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TIIE YALE EXPOSITOR, FRIDAY, JUNE 4, 1909.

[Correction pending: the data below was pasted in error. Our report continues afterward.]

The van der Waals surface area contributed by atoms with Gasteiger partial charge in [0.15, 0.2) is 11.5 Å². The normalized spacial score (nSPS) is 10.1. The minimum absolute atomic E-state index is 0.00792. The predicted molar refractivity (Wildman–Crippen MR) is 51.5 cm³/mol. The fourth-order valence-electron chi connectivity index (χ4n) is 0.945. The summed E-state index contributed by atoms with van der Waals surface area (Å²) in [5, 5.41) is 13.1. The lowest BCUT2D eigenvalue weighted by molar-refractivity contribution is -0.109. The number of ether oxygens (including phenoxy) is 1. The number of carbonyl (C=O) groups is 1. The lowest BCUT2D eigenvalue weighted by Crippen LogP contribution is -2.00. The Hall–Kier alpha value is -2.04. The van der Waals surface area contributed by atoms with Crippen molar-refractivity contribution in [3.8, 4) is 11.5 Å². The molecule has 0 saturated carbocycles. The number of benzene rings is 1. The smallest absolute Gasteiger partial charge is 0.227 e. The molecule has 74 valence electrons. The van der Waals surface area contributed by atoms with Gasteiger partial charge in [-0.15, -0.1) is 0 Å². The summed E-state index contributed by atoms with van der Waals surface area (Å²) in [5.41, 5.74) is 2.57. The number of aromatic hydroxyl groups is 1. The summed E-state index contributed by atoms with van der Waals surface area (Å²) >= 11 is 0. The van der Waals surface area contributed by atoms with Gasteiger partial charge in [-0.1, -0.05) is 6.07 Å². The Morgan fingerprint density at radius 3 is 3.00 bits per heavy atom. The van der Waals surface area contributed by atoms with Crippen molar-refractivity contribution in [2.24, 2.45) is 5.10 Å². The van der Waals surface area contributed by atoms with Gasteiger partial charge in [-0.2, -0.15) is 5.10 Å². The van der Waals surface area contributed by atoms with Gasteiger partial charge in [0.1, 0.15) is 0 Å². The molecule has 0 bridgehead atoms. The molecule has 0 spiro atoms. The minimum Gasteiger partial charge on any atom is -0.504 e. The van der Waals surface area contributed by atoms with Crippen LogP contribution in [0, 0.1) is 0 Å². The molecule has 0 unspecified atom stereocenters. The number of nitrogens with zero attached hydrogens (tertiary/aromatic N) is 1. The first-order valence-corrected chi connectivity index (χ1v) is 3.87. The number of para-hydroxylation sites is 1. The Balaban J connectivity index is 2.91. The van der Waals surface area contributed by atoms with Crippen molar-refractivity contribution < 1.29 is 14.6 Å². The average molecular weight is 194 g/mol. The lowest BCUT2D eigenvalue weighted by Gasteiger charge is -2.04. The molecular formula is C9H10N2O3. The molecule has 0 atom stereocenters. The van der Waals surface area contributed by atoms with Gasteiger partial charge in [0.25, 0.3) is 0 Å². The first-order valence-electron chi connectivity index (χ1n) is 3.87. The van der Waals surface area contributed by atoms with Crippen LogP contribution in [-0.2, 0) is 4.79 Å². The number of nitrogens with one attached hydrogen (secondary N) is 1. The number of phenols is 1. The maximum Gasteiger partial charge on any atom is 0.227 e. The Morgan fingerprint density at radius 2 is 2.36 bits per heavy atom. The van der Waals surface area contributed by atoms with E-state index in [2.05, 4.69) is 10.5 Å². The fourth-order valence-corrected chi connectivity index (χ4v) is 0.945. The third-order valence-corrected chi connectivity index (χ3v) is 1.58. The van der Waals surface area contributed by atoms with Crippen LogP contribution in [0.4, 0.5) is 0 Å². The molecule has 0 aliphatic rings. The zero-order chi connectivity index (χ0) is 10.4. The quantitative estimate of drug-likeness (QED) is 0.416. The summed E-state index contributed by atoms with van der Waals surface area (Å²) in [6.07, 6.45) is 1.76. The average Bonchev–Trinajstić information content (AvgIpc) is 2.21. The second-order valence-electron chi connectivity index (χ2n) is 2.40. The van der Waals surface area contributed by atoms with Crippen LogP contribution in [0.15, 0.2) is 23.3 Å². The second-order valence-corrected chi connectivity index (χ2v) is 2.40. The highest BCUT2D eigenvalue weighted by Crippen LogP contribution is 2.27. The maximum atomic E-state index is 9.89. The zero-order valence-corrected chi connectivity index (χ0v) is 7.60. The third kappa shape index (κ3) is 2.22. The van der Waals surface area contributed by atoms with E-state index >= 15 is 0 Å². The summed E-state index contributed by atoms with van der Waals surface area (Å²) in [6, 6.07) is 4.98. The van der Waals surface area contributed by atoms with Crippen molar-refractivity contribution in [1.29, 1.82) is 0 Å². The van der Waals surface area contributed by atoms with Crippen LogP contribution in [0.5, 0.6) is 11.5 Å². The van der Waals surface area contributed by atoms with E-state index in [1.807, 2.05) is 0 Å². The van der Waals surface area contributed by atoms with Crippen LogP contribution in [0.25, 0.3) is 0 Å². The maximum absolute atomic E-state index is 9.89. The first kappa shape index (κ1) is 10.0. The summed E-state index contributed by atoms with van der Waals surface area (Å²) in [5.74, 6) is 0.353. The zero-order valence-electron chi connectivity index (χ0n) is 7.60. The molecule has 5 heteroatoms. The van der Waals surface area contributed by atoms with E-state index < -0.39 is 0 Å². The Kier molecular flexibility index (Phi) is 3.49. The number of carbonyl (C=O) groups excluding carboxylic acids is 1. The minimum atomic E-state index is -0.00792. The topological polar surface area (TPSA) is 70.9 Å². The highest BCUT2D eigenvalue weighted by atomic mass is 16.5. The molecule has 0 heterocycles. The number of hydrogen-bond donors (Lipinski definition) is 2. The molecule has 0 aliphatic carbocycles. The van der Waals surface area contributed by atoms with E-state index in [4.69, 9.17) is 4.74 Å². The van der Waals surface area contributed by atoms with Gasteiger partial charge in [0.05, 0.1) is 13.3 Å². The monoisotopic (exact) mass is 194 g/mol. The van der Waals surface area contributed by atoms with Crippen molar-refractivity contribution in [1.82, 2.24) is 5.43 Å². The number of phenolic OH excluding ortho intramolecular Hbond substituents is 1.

WHEN rvnn vicTT 1) IUU IIUU .1 PORT HURON Put Up at th Union Hotel I PHIL IICHHOAN. JR PROP. This house is furnished throughout with Electric Call Hells, Electrlo Fans and every other convenience, for tha comfort of guests. Fl rat-Class Tables. First-Class Reams. ALL THE LEADING PHOTOGRAPHERS ' . in the large cities are using Plat! cmm paper on their best work. Biddlecomb's Studio is the only place In the city to get photos on this paper. We U6e the Platinum paper and girt you no substitute, and call it Platinum. We also hare exclusive sale for the finest line of Photo Mounts and Fold era manufactured in the United States Biddlecomb Art Studio, Melael Blook, Pert Huron. Tho difference between Hlttinr and MUtlng- It thedlf. (Terence between n Accurate anil in Inaccurate Arm. Choose witely discriminate! Get a STEVENSI Forty years of experiencels behind our tritd and frovtd line of 11IFLKS. riSTOLS. SnOTGUNS ICIlIo 1 eWcopen, Etc. Ask yourdealer and Insist on the Stevens. If you .annot obtain, we thlp di rect, ix frits frtfaid.OTl receipt of catalog prlt e. SenJ 4c in stamps fir 140 page catalog describing the entire Si evens line. I'rofusely II lustrated, and contain points on Shoot ing, Ammunition, Ftc. Beautitu" three-color Aluminum Hinder will be for. warded fur 10 cents In (tamps. J. STEVENS ASMS AND TOOL CO., f P.O. Box 4096 Chicopie Falls. Mass., U.S. A. BUSINESS DIRECTORY. OR. BCNJ. CLYNE PHYSICIAN. SURGEON AND ACCOU CliEK. Offlee on Mala street first door outh of (ifo. (clntyref Implement Ware roomi. Office hours from U to iita. Tues day ud baturdays all day. YALE. MICH. W. G. WIGHT, MD. C. M. TRINITY UNIVERSITY, M. C. M. Victoria UulTtnlty, Toronto, Ont OfQco and residence ou Main street, ontoe hours: 7 to 9 a m., li.00 m to 1:30 p.m. and after 0:00 p.m. YALE. - MICH. A. POLLOCK, M. D. Of FICE Oter NEWELL & PONSFORD'S tor. Office hours: 8 oo to 10; 30 a. m., 1:00 to 4:0u p.m. Tuesdays and Saturdays, YALE, MICH. WILLIAM R. YUILL, M. D. Office In Holden's Drug Store. Entrance front and side doors. 'Phone loo. Residence ou Brockway road. Thou L I r, Office 4ys neuuesuay ana. aaiuruay. YALE, MICH. DR. P. G. LATHROP, TMNTIST. has bad : 0 vears experlene In J Mechanical Dentistry. Uses the latest m t hods ef extracting: teth. Office on Vlalu street, upstairs over T. 1. Minnie's meat market. . YALE, MICH. J. B. STEVENS, VETERINARY BURGEON Graduate of Toronto Veterinary College, alenv br state Veterinary Association. t alis promptly attended day or nl ht, Offlee la Douatng opposite ine raisicy noiei. - YALE, MICH. AARON WINDSOR, rpONSORIAL ARTIST. If yoa want ft A first-class hair cut, share, shampoo or sea-foam, drop In. Everything neat, clean and urto-4al. Baths lit rares moderate. f irst door south farmlee's Furniture Btore. YALE, MICH. MONUMENTS. T7OR FOREIGN OR DOMESTIC MARBLE r ANDOKANITES of Best Material cor respond with JOHN A. HICKEY, 1019 Boora St., Port Huron, Mloh. He will save you fifteen per cent. J, A. RAPLEY, GENERAL LAW PRACTICE, MONEY TO LOAN ANO INSURANCE WRITTEN IN FIRST CLASS COMPANIES. Special Attention Given te Collections) an Piotete Practice. RapleyBlocK. Yale. Mich. DR.KINO'S NEW DISCOVERY Will Surely Sic? Itzt Ccl'A 1 i iiiltlll The Katydid Mine By an Captain Dickson's Own Story of Unearthing a Colossal Fraud S A RULE the in spectors of the post-offlce depart ment look after matters of fraudu lent uses of the mails, said Capt. Dickson on a cer tain occasion when I had dropped in for a quiet smoke and a glass of sherry, but when a case develops unusual difficulties the secret-service department is called upon. This does not often happen, however, for there is a lot of rivalry between these departments and not a little Jealousy. It is only as a last resort that our branch of the ma chinery of government Is brought into requisition, and not until the post office inspectors have failed utterly. A case of this character occurred a few years ago in one of the larger western cities. It was a mining-case a company backed by $50,000,000 capital stock and, to all appearances, it was a legitimate scheme. Among its direc tors were four or five well-known western mining men, one I remember being an ex-United States senator. It advertised extensively In the newspa pers and by circulars. Orders for stock were pouring into the company In such large quanities that it re quired two and three mail-wagons, ! sometimes, to haul a single day's mall. The advertising matter of the com pany, which operated under the name of the Amalgamated Gold Syndicate, was cleverly written.' It stated that the discoverers of the mine were two poor prospectors without kith or kin but with hearts overflowing with gen erosity, who, from the two millions of stock that each owned, derived a rev enue greater than either could spend and, appreciating the afflictions of the poor and the scant opportunities for a man of small means to find a safe and profitable investment for his sav ings, they had decided to Bhare their wealth and prosperity with their fel low men. The company placed $2,000,000 of stock upon the market each year, $1,000,000 in January and $1,000,000 in July. It advertised that no one person would be allowed to subscribe for more than $100 of each semi-annual Issue and that the subscription-books would be closed as soon as the re quisite million was subscribed. The post-offlce department became suspicious as soon as the advertise ments began to appear, and the in spectors were immediately put upon the case. They worked for six months and found nothing that supported this suspicion in the slightest. On the other hand, they established be yond doubt that the mine had been discovered by two poor miners who had no relatives living, so far as could be determined; that they had Induced capitalists to invest $1,000,000 in cash in the venture, and had then organized and Incorporated the Amal gamated Gold Syndicate with a paid up capital of $5,000,000, selling the mine to the corporation for $4,000,000 of stock. The mine was called "The Katydid," and it had been worked for a time by the corporation at a big profit. The two miners, poor no long er, had, after a time conceived their charitable scheme, and had put It through much against the wishes of the minority stockholders, who were powerless to prevent It. Accordingly, the capital stock had been Increased from $5,000,000 to $50,000,000 and the charter authorized $2,000,000 of the increased stock to be sold each year. The company apparently did every thing that it advertised. It regularly paid its stockholders an annual divi dend of 20 per cent. Hudson, one of the miners, was president of the company, and in charge of the offices it maintained in the western city, which I have already mentioned, while Mason, the other of the dlcoverers, was general mana ger and In control at the mine. Both Hudson and Mason bore out the char acters that the advertising matter of the syndicate gave to them. They dressed in rough, cheap clothing, chewed tobacco, and showed a disre gard for money that is characteristic of men who have worked hard all their lives against an adverse fortune and who have suddenly come into great wealth. Id everything they acted the parts of uncouth, unedu cated sons of the soil. At the Katydid mine, visitors were always welcome. They were shown over the properties with the greatest freedom, only one place, the small building where the metal was separ ated from the amalgam, was denied to them. Mason explained this by say ing that the company possessed a secret process for refining which he had discovered and which was known only to himself, to Hudson, and to Delden, the company's chemist. This, in brief, was the status of the case when I was put on it. It was given to me because I had been a miner and prospector and had studied geology and assaying. After working a week on the case I was satisfied that the company was K3 Ex - Operative of the Secret a fraud, but I readily saw that I had no common crooks to deal with. My figures showed that the mine was producing less than $300 of ore a day, little more than enough to pay the expenses of operating, and cer tainly not enough to sustain the ex pensive offices in the city and pay the fabulous dividends on the stock. I didn't take a bit of stock in Mason's claim of a secret process of refining. I knew that was a fake out right, but I wanted confirmation of it, and the only way to obtain this was to get inside the little building at the mine where Mason and Belden slept and where the separation of the gold from the amalgam was effected. I had almost worked myself into a fever over it when, one night, I went up to my room at the little hotel of the mining camp after supper and sat down to read myself to Bleep. I had bought a couple of paper-back novels at the drug-store, from its rather lim ited stock, and among them there was a copy of Victor Hugo's masterpiece. I had read the book before, but it was a favorite of mine and I hadn't much choice in the matter of selection. I was so wrought up over the question of getting into the reflnlng-plant that connected reading was out of the question, so I skipped about through the book, reading a chapter here and i J TM ;j5fa 'CFM 'MCA'. a bit there until I came to the adven ture of Jean Valjean in the Paris sewers. In an instant I was tlnsllng in every nerve, for I, had found the solution of my problem, although it was both foolhardy and beset with the gravest dangers. The reducing plant was In a low-set building, adjoining the stamp mill, and the water supply was conveyed to it from a dam some distance up the canyon through an iron pipe two fet in diameter. The water supply was limited, and at night the flow was shut off, leaving the pipe quite empty. I had observed the pipe In my ram bllngs about the neighborhood of the mine but had never thought of it as a possible entrance to the building until I read of the hunted Jean Valjean taking to the sewers like a rat to escape his implacable foe. Pos sibly I never should have thought of it if I had not chanced to buy the ten cent book at the drug-store. This is but an instance of the influence on our lives of seemingly trivial things. Tossing the book upon the floor I hastened out into the night and made with all speed for the big pipe. The water left the reservoir in a sluice way of concrete and ran for some 200 yards in a trough of the same mate rial until its course crossed a deep, narrow gulch, which made the pipe necessary. This was to be my point of entrance, as from here on to the mill the pipe was continuous. Swindle Service It was something after ten o'clock when I completed ray investigation, and I decided to explore the pipe with out further delay. I removed my Bhoes and hid them beneath a bowlder, looked to the cartridges in my re volver, a precaution I have always taken since a certain adventure down on the Rio Grande. Then I crept Into the pipe. It was cool and clammy and a3 dark as a dungeon. I had a little pocket electric flash-light, but was afraid to use it, as the distance to the reducing-plant was less Than 100 yards from the ravine. My progress was slow and tiresome. Nevertheless, in good time, I came to a point where the pipe made an ab rupt turn straight down, which con vinced me that I was about at the end of my Journey. I reached down the hole as far as my arm would go, but couldn't touch bottom bo, after listening for a time and hearing noth ing more than a distant drip, drip of water which was most lonesome, mys terious, and melancholy, I tore my pocket-handkerchief into strips and weighted it with a cartridge so that I might sound the inky depths below. I was sensible enough not to drop down Into thti pipe without making a reckoning, as I had learned this pre caution by sad experience. To my great relief the plummet struck bot- torn about four feet down and I cau tiously lowered myself, feet first, into the well. It was rather close quarters, but I managed to feel about me In every di rection, and to my dismay found that at this point the pipe divided into half a dozen smaller ones, none of them over six inches in diameter. This was a sad blow to my hopes and I felt al most defeated, so great was my chagrin. There was nothing to do but clamber back to the straight stretch of the pipe, where I paused a moment to think. It was bo dark that I couldn't see my hand before me, so I thought it safe to take out my pocket-lamp and examine my surroundings. Flashing It overhead, I was overjoyed to see that the bend in the pipe was ar ranged with a circular door which was held down by a spring catch which fastened beneath a flange. I released this, and was rejoiced to feel the door move upward when I pushed against It. It was an opening large enough to permit a man's body to pass through it, and I suppose It must have been arranged so that the pipe could be cleaned out if it should become clogged with leaves or trash. At any rate it offered the much sought en trance to the building, for when I pushed the top upwards a few inches and peered out beneath it I could see the faint rays of the perfect moon re- fleeted upon the bare brick walls of the building. With great caution I raised the lid upright and crawled out of the opening. I was indeed within the mysterious building. In my excitement at this discovery I released my hold of the upright Ud and it fell to with a metal lic report that sounded, to my tense senses, like the boom of a coast-de-fens gun. The next Instant I heard a voice, which I recognized as Mason's, excit edly bellowing: "Who'B that," he demanded. "Hey, Belden." he continued, "something's broke loose." , I didn't know what to do, so great was my surprise at my own rash act and its consequences. I could hear Belden sleepily call bask something that I could not make out and Mason reply. Then there was a creaking of springs and two dull thuds as the men sprang from their beds. It was a ticklish situa tion, and I certainly thought the Jig was up. Luckily, neither of the men had a match and I could hear them swearing luridly over this fact, the rattle of a tin lantern punctuating their profanity. This gave me an op portunity to take a hasty survey of my surroundings. I sprang from my perch astride the big pipe to the con crete floor six feet below and scram bled beneath a long table that stood at one side of the room. There was Just enough moonlight sifting through the dirty, iron barred windows to give me a bare idea of my situation. The building was 30 or 40 feet in length and I was near the farther end from the room where I could hear the men stumbling about in the darkness and swearing like troopers. On every hand were tables and boxes and ma chinery and washing-troughs.. Not a second too soon had I concealed my self, for scarcely had I reached the deep shadow of the table when- I heard a door grate on its hinges and the feeble rays of a lantern lllumln ated a few cubic feet of space about the lanky legs of the raw-boned miner. with my heart going about 200 beats a minute, I crouched beneath the table, gripping my revolver and very much In doubt about what I should do if I were discovered, which seemed a certainty. Of course I could have shot both men and made my escape through the flume-pipe, but there was nothing to Justify this con duct. Thus far I had nothing but sus picion against the two men, and such an act would have been nothing less than murder. I decided to let matters shape themselves and only endeavor to keep out of sight. The men blundered about the room for awhile, the lantern rather handl caplng than aiding them in their search. I could hear every word they said and the uneasiness they showed was certainly a suspicious circum stance. Finally they stopped a short dis tance from my place of concealment. I could see their feet, about which the lantern's light concentrated, and they were facing away from me, which gave me a little more hope of es caping. Belden was speaking. "I tell you," he said, "it was some thing fell. It wa'n't anything else be cause I know every door Is recked. I seen to 'em myself before we turned In just as I does every night.' "That don't matter," retorted Mason with warmth, "we can't take chances, and we must find what made the noise If we have to look all night. Nothing could have fell If it hadn't been pushed over and it takes some thing live to push things over. I halnt liked the way that stranger has been poking around here lately. I've had my suspicions of him all the time, and I came near as anything taking a pot shot at him that day I found him hid out behind a bowlder watching the mouth of the mine through his spy glass." "Why didn't you," queried BalJen In a sneering tone. "I'd a done it, if I had been the one to find him. What's the matter with you is 'yoa don't want to do a thing but copper your share of the swag and play safe all the time. Wish I'd 'a' found him. He'd been wolf feed in less'n no time." "Well, taint no use fussing about it low," replied Mason. "I'm glad I didn't shoot him, for it would have brought a lot of detectives and gov ernment men about here and would have spoiled our game right off. "Well, let's go back to bed," yawned Belden, ignoring the taunt. "Not until we've found what made that noise," answered Mason. "You wait here until I get the headlight from the office. This blamed lantern ain't worth shucks." "All right," grumbled Belden, and Mason went towards the door, swing ing the lantern as he walked. I had beard enough to justify me In arresting the men and in going to any length to accomplish it. Mason would not be gone long, I well knew, so I decided to capture Belden before his partner returned. I stealthily crawled from under the table, my stocking feet making no noise upon the concrete floor, and warily approached the unconscious Belden. I could just make out his bulk, where he stood in a dark por tion of the building, and I could hear the rustling of his clothing. He scratched a match and I held my breath. Fortune favored me. He' was lighting a corn-cob pipe, his back fair ly to me. Like a shadow I glided to ward him and with a quick, sure stroke brought my heavy revolver down upon the back of his neck with a sickening, crunching impact. He fell without a groan and lay like one dead. Nevertheless, I took the precaution to slip a pair of handcuffs upon his wrists, and then I sprang towards the door through which I could see the light of Mason's lantern advancing. I was not a second too soon. As Mason crossed the threshold I struck him a heavy blow upon the head and he went down like an ox in the shambles. I handcuffed him and picked up his lantern. Next, I packed the unconscious men into the room where they slept and deposited them upon the bed, after which I set -about restoring them to consciousness. This room opened into the office where was situated the vault After some little time Mason groaned and Bat upright. "Well, pardner," was his crestfallen greeting, when he had looked me over carefully, "I guess you hold the trump cards. What do you mean to do next!" Ho showed no resentment and seemed, at first, to think that I was a bandit I showed him my badge which had an electrical effect upon him. In my brief acquaintance with him I marked him as a man who would confess everything and endeavor to escape punishment by implicating his confederates, bo I explained to him as much of my suspicions as seemed expedient and made several guesses. This quite overpowered him, and after It be was as pliant as wax In my hands. He confessed everything and opened the big vault for me and showed me the books of the company: I had expected to have some difficulty with him and to have to do more bluffing than proved necessary, but he did everything in his power to help me. He said that he, Belden, and Hud son had turned the trick without as sistance. They had conceived the gigantic fraud when the mine began to fall, and had experienced little dif ficulty in putting it into effect. On the fine showing the mine had made at first, they succeeded in getting $1,000, 000 invested in It, after which they had incorporated and begun to sell stock. They took the money they re ceived for stock and converted it Into gold coin, which they shipped to the mine, where it was melted down, run 'into bars, shipped back to the city, and sold as bullion, a part of It going to pay dividends. I had suspected this when I had the quantitative analysis of one of their bars of gold made, for it had showed the percentage of amalgam that ii used in gold coins. The last shipment of gold coin was in the time-lock safe, which wouldn't open until eight o'clock next morning, so I made a hasty examination of the books and then trussed my two prisoners up like turkeys while I went to rouse the marshal. He was an intelligent Irish roan, who had knocked about the world a good deal, and it didn't take long to explain the situation to him. He accompanied me back to the mine, after I had wired instructions for Hud son's arrest, and relieved me of my charges. I spent the night going over the books and examining the records in the vault, and by morning I had every thing I wanted to lay bare one of the most colossal swindles ever attempted. (Copyright. Ym, by W. O. Chapman.) (Copyright In Great Britain.) To Enjoy the full confidence of the Well-informed of the World and the Commendation ol the most eminent physicians it was essen tial that the component parts of Syrup of Figs and Elixir of Senna should be known to and approved by them; there fore, the California Fig Syrup Co. pub lishes a full statement with every package. The perfect purity and uniformity of pro -duct, which they demand in a laxatira remedy of an ethical character, are assured by the Company's original method of man ufacture known to the Company only. The figs of California are used in the) production of Syrup of Figs and Elixir of Senna to promote the pleasant taste, but the medicinal principles are obtained from plants known to act most beneficially. To get its beneficial effects always buy the genuine manufactured by the Cali fornia Fig Syrup Co. only, and for sale by all leading druggists. HOW CARELESSI He There was nearly a bad fire at the theater. She How was that? He The villain lit a cigarette and tossed the match into the snow I CRIPPLED WITH SCIATICA Caused by Disordered Action of tho Kidneys. Samuel D. Ingraham, 2402 E. Main St, Lewiston, Idaho, says: "For two years I was crip pled with sclatio rheumatism In my thighs and could not get about with out crutches. Tha kidney secretions became irregular, painful, and showed & heavy sediment. Doctors were not helping me so I began taking Doan'a Kidney Pills. I improved soon, and after a while was entirely free from my suffering. I am in the best of health now and am in debt to Doan's Kidney Pills for saving my life." Sold by all dealers. 50 cents a box. Fo8ter-Mllburn Co.. Buffalo, N. Y. Is Tired of Praying. A little girl in St. Louis the other evening was going through the usual form of prayer: "God bless mamma, and papa and make me a good girl," and so on, when all at once she semed to come to a decision. "Now that is the last time I am going to say that prayer," she said, very grave ly, looking at her mother. "You aro older than I am and it is your place to ask for all those things and I don't see any use in two people's asking the same thing." Since then she haa firmly refused to pray, insisting that it is her mother's place to ask God for blessings. .. . . ,. Continual Doubt. "How many children hare youf said the tourist, affably. "I dunno exactly," answered tha tired-looking woman. "You don't know?" "Not for certain. Wlllle'i gona flshln', Tommy's breakln in a colt. Georgie's borrowed his father's shot gun to go hunting' an' Esmeralda Ann is thlnkin of elopin'. I never know how many I've got till supper Urns comes, so's I can count 'em." "1 A Poor Memory. " Jllare you forgotten that yen awr me' seven dollars?-" - "Dear, dear, I had forgotten. My memory if miserable but wasn't it only $6.39?" Fllegende Blaetter. Red, Week, Wesrr Watery EfM Relieved by Murine Eye Remedy. Com pounded by Experienced Physicians. Con forms to Pure Food and Drug- Laws. Mu rine Doesn't Smart; Soothes Eye rain. Try Murine In Your Eyes. At Drutflst. Spend less time In envying the suc cess of your neighbor and a llttla more In trying to get there yourself. Your Jeweler Knows a Good Watch He knows how to properly adjust ooe to your Individual requirements so it will be accurate under all conditions. That's the only war to buy a watch aerer by tnelL A South Bend Watch rosea im SoliJfc Ae Prft Timm A watch, bo natter how rood, eaeaot be accurate unlets adjusted to the persee who Is to carry It. A Suta Bead Watch acksowlodred superior la every rrerte conldn't keep perfect tlaae unlets bxlMdnaliy adjutted. Atk your Jeweler to show yoa e South ' Bead Watch. Write us for our tree book snowta how e South Bend Watch keeps accurate time la aay temperature. Sooth Beas! Watch Co., South Bcetl, UL X